Anyway, the point is that Open Source ultimately wins over proprietary monopoly. If BMOrg want to monopolize their control over Burning Man, they will eventually be subsumed by something more open. People want their voices to be heard. Information wants to be free. The energy and spirit of Burning Man want to be free too, and gifted to the world.
Burning Man is the epitome of the crowd-sourced event. The cremé-de-la-cremé of BYO parties. But in a way, the rules for it get crowd-sourced too. It starts with the 10 Principles – what are they, Rules? Commandments? Then rules get added to the mix from BMOrg, from the authorities, from Burners doing stupid stuff. New ideas, new rules. Every year, more people, more rules. Without leadership, the creativity will be stifled by the imposition of systemic authority. You can see this happen all day long in Silicon Valley – the founders get kicked out of the company once it grows past a couple of hundred people, the early staff quit, because it’s “not the same” as things get bigger and more complicated and the rules come in. This is why big companies can’t innovate – they just buy innovation with their giant treasure troves.
Here’s what Monty thinks about the rules:
Taylor and team have also built a tool called Zuul, a means of efficiently testing the enormous amounts of code produced by the project, and unlike most CI systems, it tests all code before it’s merged into the collective, so that the community can move as one — and move much quicker.
The other key thing to realize, Taylor says, is that the process is automatic. No human can merge new code into the project without the approval of the system. With a massive project like OpenStack, he explains, you need a process that doesn’t favor the wishes of any one contributor. You don’t want anarchy, but you don’t want dictatorship either.
“You can’t have human enforcement of the rules. That lends itself to corruption. We want rules to — as much as possible — be sensible and machine-enforced. You can’t have someone laying down a rule because they don’t like you. They have to be rules that apply to everyone.”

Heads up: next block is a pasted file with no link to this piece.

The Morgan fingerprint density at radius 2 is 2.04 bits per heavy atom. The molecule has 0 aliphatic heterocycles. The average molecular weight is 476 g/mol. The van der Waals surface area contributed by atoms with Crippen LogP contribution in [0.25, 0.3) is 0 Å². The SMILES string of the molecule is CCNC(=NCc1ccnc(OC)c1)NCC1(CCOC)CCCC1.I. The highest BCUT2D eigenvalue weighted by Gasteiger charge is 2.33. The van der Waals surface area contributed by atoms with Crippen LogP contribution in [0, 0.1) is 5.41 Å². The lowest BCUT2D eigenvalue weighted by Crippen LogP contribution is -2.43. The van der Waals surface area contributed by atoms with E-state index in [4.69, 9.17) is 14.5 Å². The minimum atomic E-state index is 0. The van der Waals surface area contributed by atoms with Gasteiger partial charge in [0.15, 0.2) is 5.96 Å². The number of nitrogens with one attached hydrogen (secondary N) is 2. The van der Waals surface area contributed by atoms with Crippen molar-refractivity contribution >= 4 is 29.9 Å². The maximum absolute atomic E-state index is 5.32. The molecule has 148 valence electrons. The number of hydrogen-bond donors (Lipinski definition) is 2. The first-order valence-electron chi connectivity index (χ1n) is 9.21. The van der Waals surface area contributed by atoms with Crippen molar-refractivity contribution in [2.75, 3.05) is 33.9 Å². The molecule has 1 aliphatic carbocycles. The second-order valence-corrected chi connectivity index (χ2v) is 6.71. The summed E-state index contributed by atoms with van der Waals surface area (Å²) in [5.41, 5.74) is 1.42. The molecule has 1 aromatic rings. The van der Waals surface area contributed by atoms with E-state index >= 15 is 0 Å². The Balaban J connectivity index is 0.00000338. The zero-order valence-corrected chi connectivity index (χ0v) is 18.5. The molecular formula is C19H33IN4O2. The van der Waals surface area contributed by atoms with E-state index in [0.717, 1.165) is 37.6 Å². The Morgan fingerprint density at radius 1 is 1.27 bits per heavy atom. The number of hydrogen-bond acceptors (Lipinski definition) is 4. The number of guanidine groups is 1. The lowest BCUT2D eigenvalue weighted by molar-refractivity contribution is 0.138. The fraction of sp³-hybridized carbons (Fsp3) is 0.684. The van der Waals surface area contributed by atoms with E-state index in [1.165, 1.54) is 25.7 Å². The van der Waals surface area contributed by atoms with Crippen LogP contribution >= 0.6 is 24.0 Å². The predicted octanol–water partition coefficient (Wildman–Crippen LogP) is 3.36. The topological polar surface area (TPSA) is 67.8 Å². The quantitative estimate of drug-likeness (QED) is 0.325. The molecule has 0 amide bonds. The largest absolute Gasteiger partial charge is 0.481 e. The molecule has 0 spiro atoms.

The ultimate aim is to create a project that is truly communal — the sort of thing that so rarely happens in the real world. “We can’t do this in normal human life,” Taylor says, “but we can do it in source code.”
“The Freaks Come Marching-In” – they asked Burners to draw self-portaits. (Todd Berman)
We can’t do this in normal human life – but Burning Man has the size, ingenuity, and weirdness that maybe it could be a chance for us to create a project that is truly communal. Not controlled by a small group of privileged insiders. And not just in one way, repeated ad infinitum…but on an ongoing, repeatable basis. For example, why do we have to build the same city layout, again and again? Is it for occult reasons? We want to change things, then “Jupiter” becomes “Juniper”, and we can all feel more edgy? Let’s mix it up a bit. Experiment with different ways of living together, and see what lessons we learn. Try something new, and burn it at the end. If not at this event, then perhaps other, new ones to come.
Free Software Guru, Rochard Stallman
Burning Man can have increasingly more rules and still thrive, so long as there is leadership. They would do well to learn from the successes of Open Source, and ideas like Burner Lawrence Lessig’s Creative Commons. Burning Man is the ultimate creative commons, in the original sense of the term commons. Now Lessig, and Open Source demigod Richard Stallman of the Free Software Foundation, and even the Pirate Party which is gaining legitimate political support in Europe, are promoting the next big thing: the Free Culture movement. Enrich humanity, by sharing our cultural heritage with each other. Hollywood and the record companies still make money, Burning Man will still make money.
Since BMOrg do not exploit our photos for their own commercial gain, why do they need to have such onerous copyright policies? Why not use a creative commons license, so that we can all share together the rich tapestry of unique culture that we create and add to with every Burn. Sure, there’s stuff on YouTube, but we could do better. Everyone’s experience at Burning Man could be shared with everyone else – if they chose. Facebook, Instagram, SnapChat – we live in a world of sharing now. Not taking, controlling, hoarding. Sharing, giving, remixing, improving. Burning Man would only gain from this way of thinking, and so would the Burner community. It’s the value of the inclusive approach – it’s a party that’s created by its participants, so encourage their participation in the design and governance of the city, and the spread of the movement. Don’t try to own and control; instead give, and share, and open, and include. Its 2013, we speak the Language of We. Sharing is the new owning.